The acquisition would harm competition in the distribution of PC and console games via cloud game streaming services, an innovative market segment that could transform the way many gamers play video games. Despite its potential, cloud game streaming is very limited today. The Commission found that the popularity of Activision’s games could promote its growth.
Instead, if Microsoft made Activision’s games exclusive to its own cloud game streaming service, Game Pass Ultimate, and withheld them from rival cloud game streaming providers, it would reduce competition in the distribution of games via cloud game streaming.
If Microsoft made Activision’s games exclusive to its own cloud game streaming service,Microsoft could also strengthen the position of Windows in the market for PC operating systems. This could be the case, should Microsoft hinder or degrade the streaming of Activision’s games on PCs using operating systems other than Windows.
The proposed remedies
To address the competition concerns identified by the Commission in the market for the distribution of PC and console games via cloud game streaming services, Microsoft offered the following comprehensive licensing commitments, with a 10-year duration:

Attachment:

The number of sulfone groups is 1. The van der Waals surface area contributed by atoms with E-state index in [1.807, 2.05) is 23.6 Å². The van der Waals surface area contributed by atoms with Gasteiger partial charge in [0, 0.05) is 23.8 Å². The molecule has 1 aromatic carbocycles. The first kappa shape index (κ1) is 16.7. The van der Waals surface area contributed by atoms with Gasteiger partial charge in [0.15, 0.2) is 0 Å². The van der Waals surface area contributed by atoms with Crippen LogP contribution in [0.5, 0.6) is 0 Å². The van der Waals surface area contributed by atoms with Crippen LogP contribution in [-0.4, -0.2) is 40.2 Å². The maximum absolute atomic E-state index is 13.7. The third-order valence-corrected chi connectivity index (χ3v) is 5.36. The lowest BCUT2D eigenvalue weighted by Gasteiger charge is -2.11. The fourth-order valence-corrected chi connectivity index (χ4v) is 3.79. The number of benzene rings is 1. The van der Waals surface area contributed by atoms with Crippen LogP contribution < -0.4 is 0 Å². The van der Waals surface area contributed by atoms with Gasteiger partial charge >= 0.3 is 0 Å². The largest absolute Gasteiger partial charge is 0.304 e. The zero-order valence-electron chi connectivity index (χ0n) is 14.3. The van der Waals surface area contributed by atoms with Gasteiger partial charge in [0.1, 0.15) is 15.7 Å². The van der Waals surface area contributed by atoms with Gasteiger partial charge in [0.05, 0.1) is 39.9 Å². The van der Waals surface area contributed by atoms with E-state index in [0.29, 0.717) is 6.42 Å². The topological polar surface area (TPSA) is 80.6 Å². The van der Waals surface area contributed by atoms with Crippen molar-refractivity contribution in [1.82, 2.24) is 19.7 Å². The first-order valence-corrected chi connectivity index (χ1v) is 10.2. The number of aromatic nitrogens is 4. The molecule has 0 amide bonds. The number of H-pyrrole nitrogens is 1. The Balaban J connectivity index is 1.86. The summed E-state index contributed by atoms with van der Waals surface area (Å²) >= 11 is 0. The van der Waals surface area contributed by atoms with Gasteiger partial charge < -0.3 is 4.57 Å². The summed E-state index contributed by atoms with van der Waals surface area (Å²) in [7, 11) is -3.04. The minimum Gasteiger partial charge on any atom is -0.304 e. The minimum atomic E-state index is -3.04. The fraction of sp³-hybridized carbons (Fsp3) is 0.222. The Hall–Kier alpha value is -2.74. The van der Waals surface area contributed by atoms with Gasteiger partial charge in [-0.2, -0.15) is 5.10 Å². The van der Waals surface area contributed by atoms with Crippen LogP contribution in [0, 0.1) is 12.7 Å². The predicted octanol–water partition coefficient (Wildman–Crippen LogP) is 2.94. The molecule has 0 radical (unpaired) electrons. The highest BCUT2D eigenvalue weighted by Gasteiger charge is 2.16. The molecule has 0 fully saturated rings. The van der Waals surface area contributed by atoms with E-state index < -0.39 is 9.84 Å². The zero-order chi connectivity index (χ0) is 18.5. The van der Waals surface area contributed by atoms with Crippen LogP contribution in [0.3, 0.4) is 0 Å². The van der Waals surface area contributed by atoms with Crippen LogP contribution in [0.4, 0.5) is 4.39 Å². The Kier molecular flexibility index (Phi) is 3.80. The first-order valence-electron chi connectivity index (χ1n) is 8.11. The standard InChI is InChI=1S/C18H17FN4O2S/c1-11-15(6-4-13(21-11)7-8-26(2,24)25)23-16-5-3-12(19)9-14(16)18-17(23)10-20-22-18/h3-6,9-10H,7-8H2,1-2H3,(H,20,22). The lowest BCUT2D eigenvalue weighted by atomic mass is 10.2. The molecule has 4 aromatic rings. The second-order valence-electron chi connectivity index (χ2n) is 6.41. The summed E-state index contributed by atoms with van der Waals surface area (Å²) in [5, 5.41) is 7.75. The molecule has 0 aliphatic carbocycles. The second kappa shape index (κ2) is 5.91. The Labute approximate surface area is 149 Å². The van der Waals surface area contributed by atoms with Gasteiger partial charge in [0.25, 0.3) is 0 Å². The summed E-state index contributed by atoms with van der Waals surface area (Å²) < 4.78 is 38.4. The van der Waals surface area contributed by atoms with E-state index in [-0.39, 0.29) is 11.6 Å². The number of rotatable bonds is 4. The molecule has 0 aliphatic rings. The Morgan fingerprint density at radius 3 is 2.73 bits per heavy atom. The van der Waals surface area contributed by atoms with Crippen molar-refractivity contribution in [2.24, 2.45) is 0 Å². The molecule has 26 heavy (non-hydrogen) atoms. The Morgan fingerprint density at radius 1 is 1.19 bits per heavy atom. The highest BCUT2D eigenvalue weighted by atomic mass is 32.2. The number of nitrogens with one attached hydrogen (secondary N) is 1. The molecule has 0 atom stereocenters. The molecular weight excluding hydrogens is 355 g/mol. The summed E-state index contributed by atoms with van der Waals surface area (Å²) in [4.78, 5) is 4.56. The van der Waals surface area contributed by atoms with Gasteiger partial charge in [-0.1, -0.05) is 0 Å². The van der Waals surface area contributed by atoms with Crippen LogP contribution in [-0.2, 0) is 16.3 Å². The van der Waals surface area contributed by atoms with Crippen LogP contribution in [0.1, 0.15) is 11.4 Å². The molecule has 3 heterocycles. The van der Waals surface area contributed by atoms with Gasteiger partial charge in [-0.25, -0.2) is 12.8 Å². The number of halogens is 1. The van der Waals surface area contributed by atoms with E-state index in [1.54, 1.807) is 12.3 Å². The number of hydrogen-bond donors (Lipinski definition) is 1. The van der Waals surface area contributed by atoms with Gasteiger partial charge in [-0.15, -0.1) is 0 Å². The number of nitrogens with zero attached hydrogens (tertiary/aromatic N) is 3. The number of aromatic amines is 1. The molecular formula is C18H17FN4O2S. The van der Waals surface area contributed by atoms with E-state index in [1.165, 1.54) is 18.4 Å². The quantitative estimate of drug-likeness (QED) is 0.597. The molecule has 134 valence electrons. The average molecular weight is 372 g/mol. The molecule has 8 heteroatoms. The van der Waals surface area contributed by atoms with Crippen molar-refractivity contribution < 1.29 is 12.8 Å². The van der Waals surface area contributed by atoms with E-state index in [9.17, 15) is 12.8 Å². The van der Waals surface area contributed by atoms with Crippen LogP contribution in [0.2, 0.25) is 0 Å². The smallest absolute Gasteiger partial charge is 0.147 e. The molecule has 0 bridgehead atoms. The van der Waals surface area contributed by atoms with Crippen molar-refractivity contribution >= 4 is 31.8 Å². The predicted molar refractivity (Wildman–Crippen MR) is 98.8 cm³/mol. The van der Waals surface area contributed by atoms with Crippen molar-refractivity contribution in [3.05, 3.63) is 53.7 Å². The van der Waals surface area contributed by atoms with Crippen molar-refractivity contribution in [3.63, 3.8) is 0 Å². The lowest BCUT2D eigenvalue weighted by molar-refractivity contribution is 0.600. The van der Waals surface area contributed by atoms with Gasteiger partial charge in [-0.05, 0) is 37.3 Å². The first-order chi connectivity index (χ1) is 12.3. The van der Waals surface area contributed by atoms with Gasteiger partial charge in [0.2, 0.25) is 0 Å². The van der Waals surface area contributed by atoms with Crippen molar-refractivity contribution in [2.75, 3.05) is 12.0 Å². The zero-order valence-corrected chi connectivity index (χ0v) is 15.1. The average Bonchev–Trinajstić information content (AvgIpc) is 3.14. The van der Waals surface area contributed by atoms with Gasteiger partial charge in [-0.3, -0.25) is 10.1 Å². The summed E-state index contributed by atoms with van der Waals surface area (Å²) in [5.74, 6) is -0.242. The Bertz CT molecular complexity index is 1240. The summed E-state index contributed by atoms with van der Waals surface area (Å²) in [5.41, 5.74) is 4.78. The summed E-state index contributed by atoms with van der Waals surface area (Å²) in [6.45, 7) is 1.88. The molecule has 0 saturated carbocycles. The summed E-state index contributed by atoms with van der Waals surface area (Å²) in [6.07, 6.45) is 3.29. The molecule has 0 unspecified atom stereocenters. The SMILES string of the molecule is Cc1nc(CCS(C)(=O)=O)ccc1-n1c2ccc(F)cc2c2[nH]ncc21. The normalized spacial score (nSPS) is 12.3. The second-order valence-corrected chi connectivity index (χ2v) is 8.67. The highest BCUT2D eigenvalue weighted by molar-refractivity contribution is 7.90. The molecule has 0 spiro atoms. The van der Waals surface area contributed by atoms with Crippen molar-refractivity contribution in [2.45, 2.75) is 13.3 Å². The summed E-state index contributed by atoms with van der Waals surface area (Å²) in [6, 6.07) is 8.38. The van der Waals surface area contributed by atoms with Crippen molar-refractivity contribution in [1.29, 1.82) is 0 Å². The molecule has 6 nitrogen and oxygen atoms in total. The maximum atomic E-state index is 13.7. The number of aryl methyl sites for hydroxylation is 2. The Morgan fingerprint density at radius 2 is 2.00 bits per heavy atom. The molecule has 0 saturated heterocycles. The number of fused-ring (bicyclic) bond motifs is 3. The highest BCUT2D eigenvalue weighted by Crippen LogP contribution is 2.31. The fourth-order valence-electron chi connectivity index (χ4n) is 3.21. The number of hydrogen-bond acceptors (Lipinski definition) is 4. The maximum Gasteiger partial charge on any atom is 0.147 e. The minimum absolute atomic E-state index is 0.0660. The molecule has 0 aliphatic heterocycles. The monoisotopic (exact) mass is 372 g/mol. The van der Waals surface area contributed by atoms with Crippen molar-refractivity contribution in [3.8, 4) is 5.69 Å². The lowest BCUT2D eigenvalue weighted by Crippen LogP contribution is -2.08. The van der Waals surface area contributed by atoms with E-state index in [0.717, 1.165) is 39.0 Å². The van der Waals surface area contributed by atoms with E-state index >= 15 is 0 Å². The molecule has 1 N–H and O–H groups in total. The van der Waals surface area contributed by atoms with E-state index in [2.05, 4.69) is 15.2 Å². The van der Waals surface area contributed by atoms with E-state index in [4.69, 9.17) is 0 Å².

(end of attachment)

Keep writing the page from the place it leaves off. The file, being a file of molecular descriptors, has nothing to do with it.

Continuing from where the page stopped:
A free license to consumers in the EEA that would allow them to stream, via any cloud game streaming services of their choice, allcurrent and future Activision Blizzard PC and console games for which they have a license.
A corresponding free license to cloud game streaming service providers to allow EEA-based gamers to stream any Activision Blizzard’s PC and console games.
Today, Activision Blizzard does not license its games to cloud game streaming services, nor does it stream the games itself. These licenses will ensure that gamers that have purchased one or more Activision games on a PC or console store, or that have subscribed to a multi-game subscription service that includes Activision games, have the right to stream those games with any cloud game streaming service of their choice and play them on any device using any operating system.
The remedies also ensure that Activision’s games available for streaming will have the same quality and content as games available for traditional download.
These commitments fully address the competition concerns identified by the Commission and represent a significant improvement for cloud game streaming compared to the current situation. They will empower millions of EEA consumers to stream Activision’s games using any cloud gaming services operating in the EEA, provided they are purchased in an online store or included in an active multi-game subscription in the EEA.
In addition, the availability of Activision’s popular games for streaming via all cloud game streaming services will boost the development of this dynamic technology in the EEA. Ultimately, the commitments will unlock significant benefits for competition and consumers, by bringing Activision’s games to new platforms, including smaller EU players, and t